1984-1988 New London & My Glory Days

The time in my running life where I ran well, met some great runners and had any of my delusions of grandeur destroyed.

CGAS Cape Cod 10K – 1985 //

Even so, 1985 & 1986 were my personal glory days when it comes to my running career. Starting in April ’85 until September ’86, I think I ran a different road race at least twice a month and traveled to a couple of out-of-state races, specifically to run them. 

Something that I had never done before.

During this time, my race pace was usually between 5:40 and 6:20, which really wasn’t that fast for the period. However, these times were faster than I had ever run before or since. I even thought that I could do better with a little different training.

Those wonderful thoughts of grandeur that runners get from time to time. Which were also dashed back to earth during this time when I got to run with some fantastic runners for a while.

We moved to the New London/Groton, CT area in October 1984, and I found a wonderful running community at the Coast Guard’s Research & Development Center in Groton, CT. About 10-15 people would run almost every day at lunchtime. So, it was very seldom that I would run by myself unless I wanted to. It seemed like there was always someone to run with.

At first, I had difficulty keeping up with most of them, but I got better with the daily runs. When they saw that I would train with them in all kinds of weather, they began to accept me into their running circle (this was before Google, Facebook, and all the running apps).

USCG Academy Indoor Track

One afternoon in January ’85, Bill B. came up to my office and asked if I was interested in doing some interval training. I had been reading a bunch of stuff in “Runner’s World” about interval training on a track and told him sure. He told me that the Coast Guard Academy had an indoor track and that several of the local runners he ran with used it on Tuesday nights and were interested in starting up again in the new year.

Little did I know what I was getting myself into.

The following Tuesday night, I met with Bill and about 10 other runners at the CGA Indoor track entrance. It was dark and cold, so we just went inside without doing introductions. The Cadet at the desk asked if any of us had a Coast Guard ID card, and I showed him mine.

Cough, cough, chuckle a little. Mmmmm, Harold, you were the only one with a Coast Guard ID card. The rest had to be signed in as my guests.

It was then that I found out that I had been invited to do intervals with them because this “group” needed a Coastie to get into the track. 

I was being used to get them into the track.

Once we got upstairs, Bill introduced me to AB and several other runners (who I would find out later were a bunch of regionally elite runners). I had heard of AB from reading “Runner’s World,” read his articles, and knew of his accomplishments, so I was appropriately intimidated by meeting someone so famous in the world of running.

Surprisingly, during the first workout, I found out that I could keep up and beat most of these guys for short distances, but they were way out of my league once it was over 200 meters.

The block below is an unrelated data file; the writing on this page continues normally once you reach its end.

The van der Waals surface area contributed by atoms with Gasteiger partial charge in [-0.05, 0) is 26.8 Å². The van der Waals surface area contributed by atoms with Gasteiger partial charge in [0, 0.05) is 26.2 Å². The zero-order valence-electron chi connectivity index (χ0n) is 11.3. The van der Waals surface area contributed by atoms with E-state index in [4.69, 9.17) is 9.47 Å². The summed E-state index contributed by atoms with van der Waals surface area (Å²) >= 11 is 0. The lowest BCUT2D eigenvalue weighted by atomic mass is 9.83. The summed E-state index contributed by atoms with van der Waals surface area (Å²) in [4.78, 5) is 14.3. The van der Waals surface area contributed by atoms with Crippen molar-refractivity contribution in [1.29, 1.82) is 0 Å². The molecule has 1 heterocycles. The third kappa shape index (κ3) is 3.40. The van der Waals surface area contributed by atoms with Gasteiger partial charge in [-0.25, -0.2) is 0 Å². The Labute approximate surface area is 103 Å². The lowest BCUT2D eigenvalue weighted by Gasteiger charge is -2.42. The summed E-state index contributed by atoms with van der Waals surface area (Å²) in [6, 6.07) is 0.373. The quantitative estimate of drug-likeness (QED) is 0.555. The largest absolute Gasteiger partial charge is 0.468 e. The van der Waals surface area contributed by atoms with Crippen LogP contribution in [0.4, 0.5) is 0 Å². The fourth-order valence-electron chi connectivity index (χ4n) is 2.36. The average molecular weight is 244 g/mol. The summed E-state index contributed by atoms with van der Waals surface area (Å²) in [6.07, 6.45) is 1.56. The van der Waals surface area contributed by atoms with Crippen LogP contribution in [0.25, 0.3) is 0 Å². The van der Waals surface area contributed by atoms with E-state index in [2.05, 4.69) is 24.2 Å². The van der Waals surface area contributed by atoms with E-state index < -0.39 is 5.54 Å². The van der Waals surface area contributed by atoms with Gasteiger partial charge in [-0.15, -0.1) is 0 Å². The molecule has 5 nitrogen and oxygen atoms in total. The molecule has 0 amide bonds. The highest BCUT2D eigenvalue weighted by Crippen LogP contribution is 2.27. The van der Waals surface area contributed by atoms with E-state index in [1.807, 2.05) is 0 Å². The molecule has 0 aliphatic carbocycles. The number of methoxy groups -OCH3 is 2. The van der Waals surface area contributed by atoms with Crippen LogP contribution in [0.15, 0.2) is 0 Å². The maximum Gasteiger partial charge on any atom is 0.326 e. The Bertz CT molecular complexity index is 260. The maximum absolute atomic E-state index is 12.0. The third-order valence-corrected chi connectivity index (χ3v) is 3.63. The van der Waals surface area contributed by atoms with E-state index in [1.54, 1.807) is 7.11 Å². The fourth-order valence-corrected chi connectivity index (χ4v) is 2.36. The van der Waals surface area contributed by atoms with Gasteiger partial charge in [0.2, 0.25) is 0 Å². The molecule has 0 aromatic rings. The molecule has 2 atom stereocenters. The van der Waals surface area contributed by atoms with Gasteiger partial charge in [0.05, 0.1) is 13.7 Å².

The indoor track intervals became a weekly habit. 

No, I didn’t like the workout sessions while we were doing them. They hurt physically. Plus, it also hurt my ego more than a bit because I was easily the worst of the runners there. Yes, it bothered me a little to know that no matter how hard I trained, that wasn’t changing.

Any of those illusions of grandeur that I had been having had a reality check when I was running with those guys. They kicked my arse without even trying.

However, they were all a great bunch of guys. They didn’t look down their noses at me because I wasn’t in their league or even near it when it came to running. They all attempted to help me be a better runner with their hints and suggestions to improve my running form/style or slowing down once in a while to teach me what a certain pace felt like. 

I know that I learned a lot from them, so I really didn’t mind being the “worst” runner there or being “used” to get them into the USCGA Indoor Track facility.

Hell, I used them and their knowledge to become a better runner.

Win-Win.

I know that those interval training sessions, the help, and suggestions they gave me, made me a much better runner than I had been before.

When I did my first race that year at Conn College that spring, I broke 20:00 minutes for a 5K and a few weeks later broke 40:00 for a 10K. Eventually, I did get under 18:00 for a 5K, but I didn’t really enjoy running races over 5 miles and avoided the longer race when I could (not much has really changed, has it) 🤪.

Pizza and Beer

After the Tuesday workouts, we would go down for Pizza and beer at the pizza place just down the road, and yes, they did drink beer/soda, eat and laugh just like the rest of us. The socializing afterward was as important to me as the interval sessions. 

I enjoyed the camaraderie that I experienced with those guys. It was the closest thing I had experienced to being on a team or back on board a ship, without being on a ship.

Moving Outside

After they moved outdoors and didn’t need me anymore, they still invited me to their Tuesday night workouts at whichever local track they chose that week.